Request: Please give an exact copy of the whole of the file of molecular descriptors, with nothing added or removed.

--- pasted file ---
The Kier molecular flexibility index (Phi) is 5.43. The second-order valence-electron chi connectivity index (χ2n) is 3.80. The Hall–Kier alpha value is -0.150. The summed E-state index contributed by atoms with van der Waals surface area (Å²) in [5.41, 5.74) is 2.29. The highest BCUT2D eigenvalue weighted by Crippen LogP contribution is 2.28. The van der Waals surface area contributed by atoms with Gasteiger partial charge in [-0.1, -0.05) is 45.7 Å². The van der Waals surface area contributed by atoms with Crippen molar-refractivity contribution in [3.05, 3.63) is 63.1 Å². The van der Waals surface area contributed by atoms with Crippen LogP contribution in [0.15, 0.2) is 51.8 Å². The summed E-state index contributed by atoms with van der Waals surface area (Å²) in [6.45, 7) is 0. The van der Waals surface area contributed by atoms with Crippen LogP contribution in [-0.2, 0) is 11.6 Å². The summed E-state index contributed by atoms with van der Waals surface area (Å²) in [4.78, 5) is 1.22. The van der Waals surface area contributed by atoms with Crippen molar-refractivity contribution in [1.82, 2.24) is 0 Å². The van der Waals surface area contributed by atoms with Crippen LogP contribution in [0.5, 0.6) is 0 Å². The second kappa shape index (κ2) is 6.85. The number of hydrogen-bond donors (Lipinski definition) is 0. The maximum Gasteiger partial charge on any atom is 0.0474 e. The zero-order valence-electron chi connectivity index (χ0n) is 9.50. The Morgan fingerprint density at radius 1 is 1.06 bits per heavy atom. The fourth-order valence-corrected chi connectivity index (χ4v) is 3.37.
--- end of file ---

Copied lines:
The Kier molecular flexibility index (Phi) is 5.43. The second-order valence-electron chi connectivity index (χ2n) is 3.80. The Hall–Kier alpha value is -0.150. The summed E-state index contributed by atoms with van der Waals surface area (Å²) in [5.41, 5.74) is 2.29. The highest BCUT2D eigenvalue weighted by Crippen LogP contribution is 2.28. The van der Waals surface area contributed by atoms with Gasteiger partial charge in [-0.1, -0.05) is 45.7 Å². The van der Waals surface area contributed by atoms with Crippen molar-refractivity contribution in [3.05, 3.63) is 63.1 Å². The van der Waals surface area contributed by atoms with Crippen LogP contribution in [0.15, 0.2) is 51.8 Å². The summed E-state index contributed by atoms with van der Waals surface area (Å²) in [6.45, 7) is 0. The van der Waals surface area contributed by atoms with Crippen LogP contribution in [-0.2, 0) is 11.6 Å². The summed E-state index contributed by atoms with van der Waals surface area (Å²) in [4.78, 5) is 1.22. The van der Waals surface area contributed by atoms with Crippen molar-refractivity contribution in [1.82, 2.24) is 0 Å². The van der Waals surface area contributed by atoms with Crippen LogP contribution in [0.5, 0.6) is 0 Å². The second kappa shape index (κ2) is 6.85. The number of hydrogen-bond donors (Lipinski definition) is 0. The maximum Gasteiger partial charge on any atom is 0.0474 e. The zero-order valence-electron chi connectivity index (χ0n) is 9.50. The Morgan fingerprint density at radius 1 is 1.06 bits per heavy atom. The fourth-order valence-corrected chi connectivity index (χ4v) is 3.37.